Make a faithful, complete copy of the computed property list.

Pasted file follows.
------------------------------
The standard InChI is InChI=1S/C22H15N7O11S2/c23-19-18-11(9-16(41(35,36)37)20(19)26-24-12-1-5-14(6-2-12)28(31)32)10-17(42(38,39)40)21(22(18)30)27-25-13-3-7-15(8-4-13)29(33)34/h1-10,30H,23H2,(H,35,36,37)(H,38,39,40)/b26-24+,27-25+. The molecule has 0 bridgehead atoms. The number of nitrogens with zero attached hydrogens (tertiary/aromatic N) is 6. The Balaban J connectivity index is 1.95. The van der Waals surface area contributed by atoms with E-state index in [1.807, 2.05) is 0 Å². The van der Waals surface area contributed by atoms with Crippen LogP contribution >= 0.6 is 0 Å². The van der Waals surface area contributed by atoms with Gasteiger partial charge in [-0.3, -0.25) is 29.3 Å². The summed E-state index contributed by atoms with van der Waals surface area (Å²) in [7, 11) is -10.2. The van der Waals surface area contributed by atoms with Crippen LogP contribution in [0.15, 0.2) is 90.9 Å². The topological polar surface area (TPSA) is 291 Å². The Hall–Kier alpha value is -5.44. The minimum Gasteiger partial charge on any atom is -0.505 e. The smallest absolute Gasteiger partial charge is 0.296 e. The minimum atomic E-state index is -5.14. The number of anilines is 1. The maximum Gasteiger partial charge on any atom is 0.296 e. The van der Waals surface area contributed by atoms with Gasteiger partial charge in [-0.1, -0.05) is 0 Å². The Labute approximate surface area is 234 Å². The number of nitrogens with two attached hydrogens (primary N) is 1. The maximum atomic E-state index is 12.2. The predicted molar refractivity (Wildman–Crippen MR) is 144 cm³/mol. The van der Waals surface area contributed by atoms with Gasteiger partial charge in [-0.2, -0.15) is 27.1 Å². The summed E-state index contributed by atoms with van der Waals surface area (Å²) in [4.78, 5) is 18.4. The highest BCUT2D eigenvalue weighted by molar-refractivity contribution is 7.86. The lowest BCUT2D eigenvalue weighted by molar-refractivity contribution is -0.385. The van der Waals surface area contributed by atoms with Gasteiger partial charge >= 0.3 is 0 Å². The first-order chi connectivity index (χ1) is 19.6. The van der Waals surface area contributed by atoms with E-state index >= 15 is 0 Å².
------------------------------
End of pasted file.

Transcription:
The standard InChI is InChI=1S/C22H15N7O11S2/c23-19-18-11(9-16(41(35,36)37)20(19)26-24-12-1-5-14(6-2-12)28(31)32)10-17(42(38,39)40)21(22(18)30)27-25-13-3-7-15(8-4-13)29(33)34/h1-10,30H,23H2,(H,35,36,37)(H,38,39,40)/b26-24+,27-25+. The molecule has 0 bridgehead atoms. The number of nitrogens with zero attached hydrogens (tertiary/aromatic N) is 6. The Balaban J connectivity index is 1.95. The van der Waals surface area contributed by atoms with E-state index in [1.807, 2.05) is 0 Å². The van der Waals surface area contributed by atoms with Crippen LogP contribution >= 0.6 is 0 Å². The van der Waals surface area contributed by atoms with Gasteiger partial charge in [-0.3, -0.25) is 29.3 Å². The summed E-state index contributed by atoms with van der Waals surface area (Å²) in [7, 11) is -10.2. The van der Waals surface area contributed by atoms with Crippen LogP contribution in [0.15, 0.2) is 90.9 Å². The topological polar surface area (TPSA) is 291 Å². The Hall–Kier alpha value is -5.44. The minimum Gasteiger partial charge on any atom is -0.505 e. The smallest absolute Gasteiger partial charge is 0.296 e. The minimum atomic E-state index is -5.14. The number of anilines is 1. The maximum Gasteiger partial charge on any atom is 0.296 e. The van der Waals surface area contributed by atoms with Gasteiger partial charge in [-0.1, -0.05) is 0 Å². The Labute approximate surface area is 234 Å². The number of nitrogens with two attached hydrogens (primary N) is 1. The maximum atomic E-state index is 12.2. The predicted molar refractivity (Wildman–Crippen MR) is 144 cm³/mol. The van der Waals surface area contributed by atoms with Gasteiger partial charge in [-0.2, -0.15) is 27.1 Å². The summed E-state index contributed by atoms with van der Waals surface area (Å²) in [4.78, 5) is 18.4. The highest BCUT2D eigenvalue weighted by molar-refractivity contribution is 7.86. The lowest BCUT2D eigenvalue weighted by molar-refractivity contribution is -0.385. The van der Waals surface area contributed by atoms with Gasteiger partial charge >= 0.3 is 0 Å². The first-order chi connectivity index (χ1) is 19.6. The van der Waals surface area contributed by atoms with E-state index >= 15 is 0 Å².